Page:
Christian Immler, who made a powerful impression as Seneca, sings the staple nineteenth and twentieth century repertory along with baroque composers, for example Bach and Charpentier. He has sung under conductors like Minkowski, Heerweghe, and Christie. Immler must show his character from two radically different aspects, first the charlatan philosopher who annoys everyone in the court with his prating, while he schemes to increase his influence over the emperor, and secondly, the enlightened philosopher who renounces the court and embraces death. His full, dark voice suited his music perfectly, which he sang with beautiful color and phrasing as well as conviction. It is interesting to note that Seneca’s great final scene was omitted in the Naples score, presumably because in Naples, where the influence of the Church was stronger than in Venice, Seneca’s praise of suicide would have caused offence.
Poppea and Ottavia, each have their own nurses as confidantes and maids. Both are largely comic parts, although Poppea’s Arnalta, magnificently sung and acted by Laura Pudwell, is given a more serious dimension, as she advises Poppea in her truly dangerous position. She also gets some of the most gorgeous, evocative music in the opera. Dressed to type in a classic costume, Pudwell used her considerable height and amplified mass to produce hilarious body language and sight gags, not to mention her facial expressions and the sharp inflection and humorous color of her large, plummy mezzo voice. Tenor Zachary Wilder sang Ottavia’s Nutrice, a part sometimes omitted entirely, in drag, executing the familiar gestures of this particular comic ploy with terrific flair and aplomb, not a bit less effective than Pudwell in pulling off a laugh. He used falsetto sparingly, and always to great effect. Nutrice is a considerably less appealing creature than Arnalta. Usually she is scheming on behalf of her mistress, effectively casting her in a bad light.
But the opera begins with a disputation between Fortune and Virtue interrupted by Love, who claims a superior place in the order of things, which is amply borne out by the story, in which her interventions save the imperial palace from disaster. The opera concludes with Love’s crowning of Poppea at the opera’s sensuous and triumphant conclusion. Both Amore and the bratty (later incessently randy) Valletto were sung by another Canadian, Nell Snaidas, in a comic tour de force. While her Amore ran the risk of jumping beyond the sprightly into the hyperactive, she pointed her gestures and her vocal acting so well, that her energetic gesticulation consistently made its point. As if her funny and engaging portrayal of the amoral boy-god weren’t enough, Snaidas threw herself into Valletto with equal energy and wit—an equally broad and daring portrayal which never failed to add to the good spirits of the production, as obnoxious an adolescent as Valletto is. On the other hand his physical arousal in the presence of Damigella, and his gradual discovery of its nature, was charming in the warm-heartedness of the naughty little scene. Not much later the same impulses drive the page to annoy Drusilla in an equally amusing incident. In both roles, Nell Snaidas makes the best of her brilliant, well-rounded soprano, using comic distortions with restraint and a purpose.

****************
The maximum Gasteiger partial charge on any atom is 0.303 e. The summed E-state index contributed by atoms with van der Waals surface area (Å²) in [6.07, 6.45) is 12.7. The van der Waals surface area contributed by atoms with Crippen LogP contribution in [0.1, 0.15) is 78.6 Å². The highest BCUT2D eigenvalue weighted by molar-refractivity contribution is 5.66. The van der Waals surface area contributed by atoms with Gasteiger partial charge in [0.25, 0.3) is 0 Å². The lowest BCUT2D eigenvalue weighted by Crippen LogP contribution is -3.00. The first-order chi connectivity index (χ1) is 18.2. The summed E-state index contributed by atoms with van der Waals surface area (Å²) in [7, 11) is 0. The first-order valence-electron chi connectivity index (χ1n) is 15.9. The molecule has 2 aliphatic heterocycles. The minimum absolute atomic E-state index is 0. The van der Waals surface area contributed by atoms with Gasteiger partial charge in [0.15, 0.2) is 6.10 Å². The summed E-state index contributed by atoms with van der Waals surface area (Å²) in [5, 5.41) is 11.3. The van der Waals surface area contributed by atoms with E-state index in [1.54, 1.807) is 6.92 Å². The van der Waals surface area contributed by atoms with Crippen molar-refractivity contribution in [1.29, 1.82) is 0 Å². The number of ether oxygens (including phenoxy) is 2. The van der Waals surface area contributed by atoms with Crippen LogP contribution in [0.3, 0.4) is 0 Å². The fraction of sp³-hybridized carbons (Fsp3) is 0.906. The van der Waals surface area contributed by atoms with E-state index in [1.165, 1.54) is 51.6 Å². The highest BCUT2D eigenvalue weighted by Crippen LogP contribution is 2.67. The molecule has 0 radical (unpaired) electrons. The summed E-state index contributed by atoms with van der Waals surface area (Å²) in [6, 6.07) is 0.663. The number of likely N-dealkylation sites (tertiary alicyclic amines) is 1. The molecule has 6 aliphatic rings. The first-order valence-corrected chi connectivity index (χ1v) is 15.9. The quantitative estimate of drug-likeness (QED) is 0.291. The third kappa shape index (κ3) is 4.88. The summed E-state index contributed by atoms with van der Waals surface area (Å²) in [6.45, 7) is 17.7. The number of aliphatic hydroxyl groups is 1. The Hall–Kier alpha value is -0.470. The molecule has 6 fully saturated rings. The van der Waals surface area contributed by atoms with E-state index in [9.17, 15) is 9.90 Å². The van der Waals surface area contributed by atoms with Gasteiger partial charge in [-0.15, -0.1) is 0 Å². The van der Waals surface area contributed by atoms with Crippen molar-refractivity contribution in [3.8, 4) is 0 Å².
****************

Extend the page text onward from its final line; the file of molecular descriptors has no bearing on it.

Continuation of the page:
The secondary parts were ably filled. Two prominent local singers were especially strong. Aaron Sheehan made a fine impression with his bright, flexible tenor as Liberto, and William Hite was a sympathetic Lucan, although I find the biggest disappointment in Poppea is Busenello and Monteverdi’s failure to make more of the author of the Bellum Civile, especially after Petronius has given us such a wickedly amusing perspective on the poet and his work. Or what about Petronius himself, so sympathetically portrayed by Tacitus? Busenello clearly chose to handle history with a light touch, freely inventing after an initial impetus from the bitter historian. His plot and characters get all the help they need from stock commedia dell’arte types, e.g. the nurses, in whom both creators clearly took much delight. Seneca himself, the only historical character other than the principles to be fully developed, is partly the historical L. Annaeus Seneca the Younger and partly another commedia dell’arte type, the pompous, fraudulent Dottore.
Curiously, Busenello and Monteverdi bring their historical characters to life by assmilating them to type. Far from becoming flat, they expand with generality and become comic, leaving them free to intertwine plot and psychology ad libitum. The characters’ incessant behavorial twists and Monteverdi’s glorious music fill in the rest.